Constitution Day

Constitution Day

September 17 is Constitution Day and Citizenship Day (Constitution Day).  This day commemorates the September 17,1787 signing of the United States Constitution.

The Constitution written in 1787, ratified in 1788, and in operation since 1789, the United States Constitution is the world’s longest surviving written charter of government. Its first three words –– “We the People” –– affirm that the government of the United States exists to serve its citizens. For over two centuries the Constitution has remained in force because its framers wisely separated and balanced governmental powers to safeguard the interests of majority rule and minority rights, of liberty and equality, and of the federal and state governments. Since 1789, the Constitution has evolved through amendments to meet the changing needs of a nation now profoundly different from the eighteenth-century world in which its creators lived.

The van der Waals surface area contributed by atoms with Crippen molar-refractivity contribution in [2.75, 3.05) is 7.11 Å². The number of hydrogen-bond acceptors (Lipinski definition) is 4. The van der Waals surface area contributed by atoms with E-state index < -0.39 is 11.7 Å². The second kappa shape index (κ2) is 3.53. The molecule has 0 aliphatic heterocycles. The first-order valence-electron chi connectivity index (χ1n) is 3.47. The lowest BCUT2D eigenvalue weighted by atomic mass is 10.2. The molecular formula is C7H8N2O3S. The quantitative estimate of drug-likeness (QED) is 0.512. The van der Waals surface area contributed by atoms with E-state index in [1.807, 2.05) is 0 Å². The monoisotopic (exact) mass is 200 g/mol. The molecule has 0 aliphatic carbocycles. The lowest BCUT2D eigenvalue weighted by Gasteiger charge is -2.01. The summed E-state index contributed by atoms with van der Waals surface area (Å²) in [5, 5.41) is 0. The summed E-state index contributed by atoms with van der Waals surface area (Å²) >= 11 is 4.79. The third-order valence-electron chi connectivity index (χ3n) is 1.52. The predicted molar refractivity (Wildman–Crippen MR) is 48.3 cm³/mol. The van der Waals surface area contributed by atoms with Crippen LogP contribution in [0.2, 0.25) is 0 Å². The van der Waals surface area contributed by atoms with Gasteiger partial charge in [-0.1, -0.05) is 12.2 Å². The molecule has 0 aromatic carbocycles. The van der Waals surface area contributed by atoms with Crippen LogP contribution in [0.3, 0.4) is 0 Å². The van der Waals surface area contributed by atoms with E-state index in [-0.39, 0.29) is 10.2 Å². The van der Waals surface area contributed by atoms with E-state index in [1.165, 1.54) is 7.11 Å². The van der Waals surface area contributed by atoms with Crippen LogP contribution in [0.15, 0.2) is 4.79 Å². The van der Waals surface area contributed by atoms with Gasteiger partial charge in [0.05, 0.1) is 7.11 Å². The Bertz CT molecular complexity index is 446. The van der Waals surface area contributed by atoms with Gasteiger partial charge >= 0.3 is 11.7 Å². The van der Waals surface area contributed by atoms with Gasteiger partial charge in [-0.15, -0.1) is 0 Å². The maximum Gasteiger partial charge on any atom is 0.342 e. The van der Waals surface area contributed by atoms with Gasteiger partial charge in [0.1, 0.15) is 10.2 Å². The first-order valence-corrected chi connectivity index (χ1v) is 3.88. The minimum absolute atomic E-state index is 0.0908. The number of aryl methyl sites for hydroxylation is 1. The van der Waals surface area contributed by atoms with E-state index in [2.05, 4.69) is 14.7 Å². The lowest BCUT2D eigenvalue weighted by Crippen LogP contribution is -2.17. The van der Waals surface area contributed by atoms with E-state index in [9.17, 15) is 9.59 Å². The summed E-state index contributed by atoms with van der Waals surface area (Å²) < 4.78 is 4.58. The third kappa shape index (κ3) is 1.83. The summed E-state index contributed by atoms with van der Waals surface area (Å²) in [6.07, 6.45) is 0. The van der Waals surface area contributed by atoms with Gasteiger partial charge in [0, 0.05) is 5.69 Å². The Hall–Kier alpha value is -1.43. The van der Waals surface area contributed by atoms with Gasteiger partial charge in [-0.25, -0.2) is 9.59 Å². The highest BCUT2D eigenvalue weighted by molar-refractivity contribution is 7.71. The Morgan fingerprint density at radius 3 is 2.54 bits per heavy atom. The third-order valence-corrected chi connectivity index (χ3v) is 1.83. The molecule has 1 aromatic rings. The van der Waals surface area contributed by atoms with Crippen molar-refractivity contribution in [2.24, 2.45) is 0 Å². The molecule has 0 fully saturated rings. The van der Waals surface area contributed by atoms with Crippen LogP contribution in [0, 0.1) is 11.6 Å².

To encourage all Americans to learn more about the Constitution, Congress in 1956 established Constitution Week, to begin each year on September 17th, the date in 1787 when delegates to the Convention signed the Constitution.

The Declaration of Independence
The Declaration of Independence

The Constitution
The Constitution of the United States
The Constitution of the United States en Espanol
The Founding Fathers
Constitution FAQ’s
School House Rock-The Preamble

The Bill of Rights
The Bill of Rights

Our Government
The 3 Branches
School House Rock-3 Branches of Government

The Executive Branch
The Executive Branch
The White House

The Legislative Branch
The Legislative Branch
School House Rock-I’m Just a Bill

The Judicial Branch
The Judicial Branch

Voting-Your Civic Duty
Learn about Elections & Voting
Registering to Vote
Volunteering & Contributing to the Election Process